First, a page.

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REVIEW ARTICLE
Year : 2018  |  Volume : 9  |  Issue : 1  |  Page : 2-4  

Adult rhabdomyoma of the tongue in a child: Report of a case and a literature appraisal


Department of Oral and Maxillofacial Surgery, Nair Hospital Dental College, Mumbai, Maharashtra, India

Date of Web Publication6-Mar-2018

Correspondence Address:
Dr. Neelam N Andrade
Nair Hospital Dental College, Dr. AL Nair Road, Opp. Maratha Mandir, Mumbai Central, Mumbai - 400 008, Maharashtra
India
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Source of Support: None, Conflict of Interest: None


DOI: 10.4103/ccd.ccd_835_17

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   Abstract 

Rhabdomyoma, by definition is a benign muscle tumour.. Rhabdomyomas constitute 2% of all myogenous neoplasms. This tumour is in incongruence with other benign soft tissue tumours, in that it is rarer than its malignant counterpart. They are broadly categorised as cardiac and extra-cardiac. Three different subtypes exists as 1) the adult type, 2) the fetal type and 3) the genital type, the adult type being the most common.[1] AR (Adult Rhabdomyoma) generally occurs in the 4th and 5th decade with a male predilection.[2] There have been very few presentations of this lesion in the paediatric age group. Here we present a case of lingual adult rhabdomyoma in an 11 year old girl.

Keywords: Adult rhabdomyoma, muscle tumor, tongue


How to cite this article:
Andrade NN, Gandhewar T, Aggarwal N, Mathai P. Adult rhabdomyoma of the tongue in a child: Report of a case and a literature appraisal. Contemp Clin Dent 2018;9:2-4

How to cite this URL:
Andrade NN, Gandhewar T, Aggarwal N, Mathai P. Adult rhabdomyoma of the tongue in a child: Report of a case and a literature appraisal. Contemp Clin Dent [serial online] 2018 [cited 2018 Jul 16];9:2-4. Available from: http://www.contempclindent.org/text.asp?2018/9/1/2/226562


   Introduction Top


Rhabdomyoma, by definition, is a benign muscle tumor. Rhabdomyomas constitute 2% of all myogenous neoplasms. This tumor is in incongruence with other benign soft tissue tumors, in that it is rarer than its malignant counterpart. They are broadly categorized as cardiac and extracardiac. Three different subtypes exist as: (1) the adult type, (2) the fetal type, and (3) the genital type, the adult type being the most common.[1] Adult rhabdomyoma (AR) generally occurs in the 4th and 5th decades with a male predilection.[2] There have been very few presentations of this lesion in the pediatric age group. Here, we present a case of lingual AR in an 11-year-old girl.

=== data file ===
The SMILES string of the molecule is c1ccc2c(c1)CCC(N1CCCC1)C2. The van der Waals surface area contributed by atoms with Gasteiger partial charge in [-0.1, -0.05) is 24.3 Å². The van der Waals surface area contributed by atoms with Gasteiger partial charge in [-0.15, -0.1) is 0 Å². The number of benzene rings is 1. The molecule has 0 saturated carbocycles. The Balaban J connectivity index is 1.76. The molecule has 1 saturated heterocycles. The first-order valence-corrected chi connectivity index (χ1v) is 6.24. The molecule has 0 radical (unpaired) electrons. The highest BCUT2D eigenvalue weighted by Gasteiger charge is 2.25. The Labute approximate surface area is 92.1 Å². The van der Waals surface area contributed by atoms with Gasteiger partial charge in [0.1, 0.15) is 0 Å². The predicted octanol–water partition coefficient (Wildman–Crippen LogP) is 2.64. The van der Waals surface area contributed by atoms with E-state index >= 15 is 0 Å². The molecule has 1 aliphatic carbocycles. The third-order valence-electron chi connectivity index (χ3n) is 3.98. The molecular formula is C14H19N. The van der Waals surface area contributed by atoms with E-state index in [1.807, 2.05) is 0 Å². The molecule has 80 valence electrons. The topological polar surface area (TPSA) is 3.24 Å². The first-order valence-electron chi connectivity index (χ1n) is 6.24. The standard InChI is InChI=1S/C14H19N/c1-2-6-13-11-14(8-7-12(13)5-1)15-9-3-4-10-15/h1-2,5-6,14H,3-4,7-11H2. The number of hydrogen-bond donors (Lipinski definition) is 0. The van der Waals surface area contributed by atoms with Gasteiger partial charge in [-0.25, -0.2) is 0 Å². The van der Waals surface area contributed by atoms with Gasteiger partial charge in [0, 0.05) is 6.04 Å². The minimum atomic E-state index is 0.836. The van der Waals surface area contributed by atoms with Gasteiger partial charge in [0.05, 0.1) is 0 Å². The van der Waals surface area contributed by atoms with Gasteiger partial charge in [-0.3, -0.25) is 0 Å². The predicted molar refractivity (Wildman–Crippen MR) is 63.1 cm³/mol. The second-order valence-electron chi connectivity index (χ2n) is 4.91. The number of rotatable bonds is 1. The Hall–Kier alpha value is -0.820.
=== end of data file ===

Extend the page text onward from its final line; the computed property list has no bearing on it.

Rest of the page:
Solitary tongue lesions are a diagnostic challenge as they have a wide range of differential diagnosis. The diagnosis of rhabdomyoma is further difficult as it is mainly dependant on its characteristic histopathological and immunohistochemistry findings. The purpose of this article is to present our findings of the case with an appraisal of literature on the incidence of such cases in children.


   Case Report Top


An 11-year-old female patient reported with a painless swelling over the right lateral border of the tongue for the past 4 months. There was no history of trauma in that region. There was complaint of slight dysphagia and globus sensation. Medical history and general physical examination were unremarkable. There was no regional lymphadenopathy.

On physical examination, there was a single 2 cm × 2 cm soft, well-delineated, nontender mass occupying the right lateral aspect of the tongue.

The swelling was sessile, submucosal, and firm in consistency with a smooth surface. Overlying mucosa was normal in appearance and not fixed. Tongue movements and speech were normal. The magnetic resonance imaging (MRI) showed a medium-sized hyperintense lesion arising from the anterior two-third of the right half of the tongue along the lateral border on T2-weighted images measuring 1.9 cm × 1.3 cm × 1.9 cm [Figure 1]. Heterogenous enhancement of the lesion on intravenous administration of Gd-DTPA was observed. The MRI was suggestive of involvement of the intrinsic muscles of the tongue on the right side with no involvement of the lingual neurovascular bundle or the base of the tongue. Level IB and II lymph nodes were enlarged bilaterally.
Figure 1: Magnetic resonance imaging T2-weighed image showing hyperintense lesion